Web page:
Baruto won the jūryō division March 2006 honbasho tournament with a perfect 15–0 result. This was only the fourth time ever that a jūryō wrestler has won the championship with such a record. He was the first to achieve this since Kitanofuji, who ultimately reached the top yokozuna rank, in 1963.[9] As a result of this performance he was promoted to makuuchi, the highest division, for the first time in his career in May 2006. It is likely that Baruto could have achieved a more rapid rise to the top division, were it not for him suffering from appendicitis in November 2005, the resulting absence from the tournament sending him back down to the third-highest makushita division temporarily. Despite this, his rise to the top division in two years is equal to the second-fastest ever.

Top division career[edit]

In his first tournament in the top division Baruto scored a strong 11–4 record and won the kantō-shō (or Fighting Spirit Prize). After a second winning record in July and another promotion, Baruto's quick ascent through the ranks halted at maegashira 1. He withdrew from the September tournament with an injury, which lowered his standing to maegashira 6 in the November tournament. The result of 10–5 there took him up to maegashira 3, but he was again injured in the January 2007 tournament. He suffered a ruptured anterior cruciate ligament in his left knee. He was unable to compete in the March tournament as well and his ranking suffered, resulting in a return to the jūryō ranks. In May he won the jūryō championship with a 14–1 record, resulting in an immediate return to makuuchi in July to the position of maegashira 14 East. However, he re-injured his knee on the opening day and decided to withdraw from the tournament.[10] It was the third time he had injured the knee, each time in a different place. He opted against surgery, which would have required a lengthy lay-off.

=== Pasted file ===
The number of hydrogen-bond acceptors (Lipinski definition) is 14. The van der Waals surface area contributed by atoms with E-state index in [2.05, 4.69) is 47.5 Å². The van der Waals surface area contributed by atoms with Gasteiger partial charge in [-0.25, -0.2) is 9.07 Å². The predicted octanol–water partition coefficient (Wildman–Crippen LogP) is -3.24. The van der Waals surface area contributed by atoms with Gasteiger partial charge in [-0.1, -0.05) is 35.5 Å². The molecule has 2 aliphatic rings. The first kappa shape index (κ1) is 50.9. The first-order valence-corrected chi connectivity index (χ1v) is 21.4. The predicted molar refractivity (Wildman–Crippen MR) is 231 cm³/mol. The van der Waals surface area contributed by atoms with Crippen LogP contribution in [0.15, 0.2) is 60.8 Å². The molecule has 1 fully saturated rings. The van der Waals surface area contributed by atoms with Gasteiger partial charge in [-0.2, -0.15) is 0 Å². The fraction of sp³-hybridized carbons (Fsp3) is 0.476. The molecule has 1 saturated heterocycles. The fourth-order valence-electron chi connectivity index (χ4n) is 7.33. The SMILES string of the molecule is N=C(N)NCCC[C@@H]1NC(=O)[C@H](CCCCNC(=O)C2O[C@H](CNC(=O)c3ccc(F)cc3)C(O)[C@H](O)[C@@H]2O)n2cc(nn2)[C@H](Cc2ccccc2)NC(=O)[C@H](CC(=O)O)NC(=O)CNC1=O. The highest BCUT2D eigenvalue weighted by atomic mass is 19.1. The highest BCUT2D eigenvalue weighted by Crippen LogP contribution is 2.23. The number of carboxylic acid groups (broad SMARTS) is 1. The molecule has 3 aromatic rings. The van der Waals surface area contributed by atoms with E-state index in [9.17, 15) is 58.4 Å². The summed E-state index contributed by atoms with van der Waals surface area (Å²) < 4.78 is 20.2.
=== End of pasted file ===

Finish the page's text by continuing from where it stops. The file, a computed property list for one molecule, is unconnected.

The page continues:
In September 2007, despite being clearly still troubled by his knee, he took his third jūryō division championship with a 13–2 record. This was enough to earn promotion back to the top division for November. He was in contention for the championship until the final days of the tournament when he was defeated by ōzeki Chiyotaikai and komusubi Ama. He finished with an 11–4 record and was awarded his second Fighting Spirit Prize.

Baruto in May 2009

In the January 2008 tournament Baruto produced a 7–8 score, the first time in his career that he has completed a tournament and finished with more losses than wins. He performed much better in March, finishing as joint runner-up with 12 wins and being awarded another Fighting Spirit Prize. In the May 2008 tournament he was unable to defeat any of the top rankers and could only manage five wins. In the July 2008 tournament, Baruto finished with a 10–5 score, assuring a komusubi debut in September.